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Let's get this out of the way: as a Mets fan with a raging inferiority complex, I want to see every player on the Yankees fail in the most spectacular ways imaginable. I want to see A-Rod have a Bill Buckner moment or strike out 300 times this year. I want Robbie Cano to pull a Knoblauch and forget how to throw. I want CC Sabathia to post an era of 9 for the whole season.

Watching any of those things or any number of other on-field failures would make me very happy. Watching Mariano Rivera crumple on the warning track two nights ago, though, did not make me happy. Shocked, saddened, and hollow come much closer to the mark. The thought of baseball without Mariano just did not compute. It still doesn’t, not really.

Baseball is a worse place without Mariano Rivera, just as the NBA postseason is a worse place without Derrick Rose and Iman Shumpert. Victory is sweetest when you can bask in the knowledge that you took the other side’s best shot and still came out on top. I want the Mets to defeat the Yankees, not win because the other team’s most important player can’t play.

Would I have felt the same way if, say, A-Rod had been the one screaming and holding his knee? To some extent the answer is yes, but the feeling of loss and sadness would not have been nearly as severe. Mariano Rivera is a consummate professional. He never sought the limelight or preened, despite being the greatest shut-down closer baseball has ever seen - and in all likelihood the greatest closer we will ever see

His numbers were so consistently breathtaking that it is easy to take the dominance for granted. I know I never did; every year in spring training I wished for a closer like him, and I think many of the Mets' biggest errors in recent years have been motivated by a hunger to try and get someone like him. Of course, the problem with that plan was that there was no one like him.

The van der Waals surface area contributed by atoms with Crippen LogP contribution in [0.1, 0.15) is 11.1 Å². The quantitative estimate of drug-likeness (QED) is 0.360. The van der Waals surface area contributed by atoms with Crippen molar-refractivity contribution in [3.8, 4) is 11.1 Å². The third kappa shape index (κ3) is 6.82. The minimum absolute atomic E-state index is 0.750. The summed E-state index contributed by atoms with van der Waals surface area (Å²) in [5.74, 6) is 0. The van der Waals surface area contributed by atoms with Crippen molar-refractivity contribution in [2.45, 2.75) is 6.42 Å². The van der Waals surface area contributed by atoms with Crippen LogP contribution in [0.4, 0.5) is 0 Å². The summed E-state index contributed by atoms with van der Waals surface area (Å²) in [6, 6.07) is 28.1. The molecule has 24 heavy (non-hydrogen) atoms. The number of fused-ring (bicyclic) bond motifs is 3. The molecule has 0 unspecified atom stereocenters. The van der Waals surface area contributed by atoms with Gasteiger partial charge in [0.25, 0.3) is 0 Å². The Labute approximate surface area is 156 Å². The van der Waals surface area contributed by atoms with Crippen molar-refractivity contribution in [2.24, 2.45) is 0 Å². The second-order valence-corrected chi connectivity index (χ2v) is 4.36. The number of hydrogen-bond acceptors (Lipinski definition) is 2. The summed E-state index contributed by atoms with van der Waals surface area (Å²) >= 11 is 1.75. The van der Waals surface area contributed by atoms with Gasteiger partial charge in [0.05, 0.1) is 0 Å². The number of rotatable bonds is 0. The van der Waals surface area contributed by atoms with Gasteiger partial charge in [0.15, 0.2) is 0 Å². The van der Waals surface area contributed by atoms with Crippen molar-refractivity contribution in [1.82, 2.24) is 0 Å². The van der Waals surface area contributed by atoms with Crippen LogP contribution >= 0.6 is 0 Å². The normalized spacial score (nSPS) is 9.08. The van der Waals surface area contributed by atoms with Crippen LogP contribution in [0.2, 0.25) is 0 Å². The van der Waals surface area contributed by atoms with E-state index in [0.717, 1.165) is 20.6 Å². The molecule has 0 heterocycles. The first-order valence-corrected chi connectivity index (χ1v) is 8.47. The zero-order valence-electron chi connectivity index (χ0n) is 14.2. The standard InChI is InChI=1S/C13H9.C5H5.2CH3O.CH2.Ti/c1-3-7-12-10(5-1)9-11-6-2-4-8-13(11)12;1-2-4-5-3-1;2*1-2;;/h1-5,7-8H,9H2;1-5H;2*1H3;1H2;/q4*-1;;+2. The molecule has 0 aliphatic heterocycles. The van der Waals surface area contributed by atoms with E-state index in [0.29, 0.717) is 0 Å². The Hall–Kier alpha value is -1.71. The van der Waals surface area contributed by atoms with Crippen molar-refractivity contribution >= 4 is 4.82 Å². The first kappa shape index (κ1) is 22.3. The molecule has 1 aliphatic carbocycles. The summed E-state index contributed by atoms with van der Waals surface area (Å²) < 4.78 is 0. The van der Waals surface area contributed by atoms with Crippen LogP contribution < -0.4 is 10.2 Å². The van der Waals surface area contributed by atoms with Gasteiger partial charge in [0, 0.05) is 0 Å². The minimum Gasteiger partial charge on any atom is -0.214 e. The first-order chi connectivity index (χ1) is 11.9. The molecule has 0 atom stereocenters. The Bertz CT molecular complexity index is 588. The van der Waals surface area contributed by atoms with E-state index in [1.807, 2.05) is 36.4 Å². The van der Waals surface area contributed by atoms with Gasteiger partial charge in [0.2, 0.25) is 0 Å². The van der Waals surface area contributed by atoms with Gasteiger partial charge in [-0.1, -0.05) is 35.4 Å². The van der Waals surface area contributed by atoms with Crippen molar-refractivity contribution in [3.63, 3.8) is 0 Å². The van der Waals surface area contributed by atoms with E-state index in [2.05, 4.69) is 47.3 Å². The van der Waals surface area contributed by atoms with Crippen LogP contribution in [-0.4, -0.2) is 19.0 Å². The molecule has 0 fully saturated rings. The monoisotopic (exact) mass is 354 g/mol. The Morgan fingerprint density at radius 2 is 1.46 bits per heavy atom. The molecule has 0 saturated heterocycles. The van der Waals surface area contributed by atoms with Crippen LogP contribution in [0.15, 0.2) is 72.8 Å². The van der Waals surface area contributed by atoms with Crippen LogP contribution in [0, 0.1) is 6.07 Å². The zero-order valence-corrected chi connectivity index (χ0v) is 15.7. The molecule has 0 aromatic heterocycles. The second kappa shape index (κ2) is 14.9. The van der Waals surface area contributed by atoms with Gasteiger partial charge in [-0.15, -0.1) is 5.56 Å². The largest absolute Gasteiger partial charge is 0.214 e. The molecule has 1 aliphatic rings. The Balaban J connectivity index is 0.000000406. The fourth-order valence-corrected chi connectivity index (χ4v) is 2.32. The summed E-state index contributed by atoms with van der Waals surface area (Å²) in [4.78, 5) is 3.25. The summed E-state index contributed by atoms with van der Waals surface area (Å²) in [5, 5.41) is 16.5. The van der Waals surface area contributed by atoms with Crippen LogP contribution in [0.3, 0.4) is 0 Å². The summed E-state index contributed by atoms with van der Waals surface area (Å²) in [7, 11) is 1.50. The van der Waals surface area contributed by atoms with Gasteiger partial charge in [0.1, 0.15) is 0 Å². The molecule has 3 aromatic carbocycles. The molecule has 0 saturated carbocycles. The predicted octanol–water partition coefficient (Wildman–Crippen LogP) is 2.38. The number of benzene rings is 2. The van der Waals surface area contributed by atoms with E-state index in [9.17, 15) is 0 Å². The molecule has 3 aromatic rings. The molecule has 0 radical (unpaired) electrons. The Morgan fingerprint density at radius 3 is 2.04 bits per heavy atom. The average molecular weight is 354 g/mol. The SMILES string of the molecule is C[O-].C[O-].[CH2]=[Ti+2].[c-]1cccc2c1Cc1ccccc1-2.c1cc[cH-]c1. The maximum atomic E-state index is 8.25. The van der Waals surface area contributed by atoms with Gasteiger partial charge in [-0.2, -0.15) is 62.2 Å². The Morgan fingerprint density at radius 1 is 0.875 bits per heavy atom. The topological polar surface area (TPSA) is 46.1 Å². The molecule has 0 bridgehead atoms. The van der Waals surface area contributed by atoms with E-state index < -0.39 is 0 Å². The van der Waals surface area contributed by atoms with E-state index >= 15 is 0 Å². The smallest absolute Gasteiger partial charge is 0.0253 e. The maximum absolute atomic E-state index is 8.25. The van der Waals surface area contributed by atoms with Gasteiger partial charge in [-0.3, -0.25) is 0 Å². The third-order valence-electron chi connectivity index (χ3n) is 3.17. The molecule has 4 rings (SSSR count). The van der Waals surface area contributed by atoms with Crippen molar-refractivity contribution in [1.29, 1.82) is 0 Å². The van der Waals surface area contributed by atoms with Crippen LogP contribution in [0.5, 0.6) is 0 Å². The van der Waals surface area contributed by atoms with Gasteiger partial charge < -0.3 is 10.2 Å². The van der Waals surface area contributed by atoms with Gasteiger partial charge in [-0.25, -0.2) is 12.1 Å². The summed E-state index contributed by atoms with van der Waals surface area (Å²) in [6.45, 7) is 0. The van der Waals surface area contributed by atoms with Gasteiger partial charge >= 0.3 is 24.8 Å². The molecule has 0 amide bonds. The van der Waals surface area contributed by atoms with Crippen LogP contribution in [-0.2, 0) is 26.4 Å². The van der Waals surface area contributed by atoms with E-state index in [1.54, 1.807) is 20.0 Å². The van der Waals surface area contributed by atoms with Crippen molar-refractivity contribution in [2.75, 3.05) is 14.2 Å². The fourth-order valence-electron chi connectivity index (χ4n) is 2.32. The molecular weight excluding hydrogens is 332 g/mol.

Since his ill-fated rookie season as a starter, he's pitched about 1150 innings over a 17 year span. His ERA over that time? 2.02. His WHIP? .97. In 17 seasons, his ERA was under 2.00 a staggering 11 times. Then there is the unprecedented postseason excellence that, more than anything else, defined Mariano's career. The resume boggles the mind.

Even these numbers understate the success; I believe he blew one save against the Mets since becoming the Yankees’ closer; it came on a Matt Franco pinch hit in July 1999. The fact that I can still vividly remember a random game from 13 or so years ago without looking it up should tell you exactly how unexpected and memorable any failure by Mariano was.

I know ESPN dubbed Albert Pujols “the machine,” but I always thought Mariano was more deserving of the title. Because if there were three things certain in life as a Mets fan, it was death, taxes, and the absolute certainty that we weren’t coming back in the 9th against the Yankees. So here’s wishing Mariano a speedy recovery - and here’s hoping that he somehow blows every save against the Mets next season.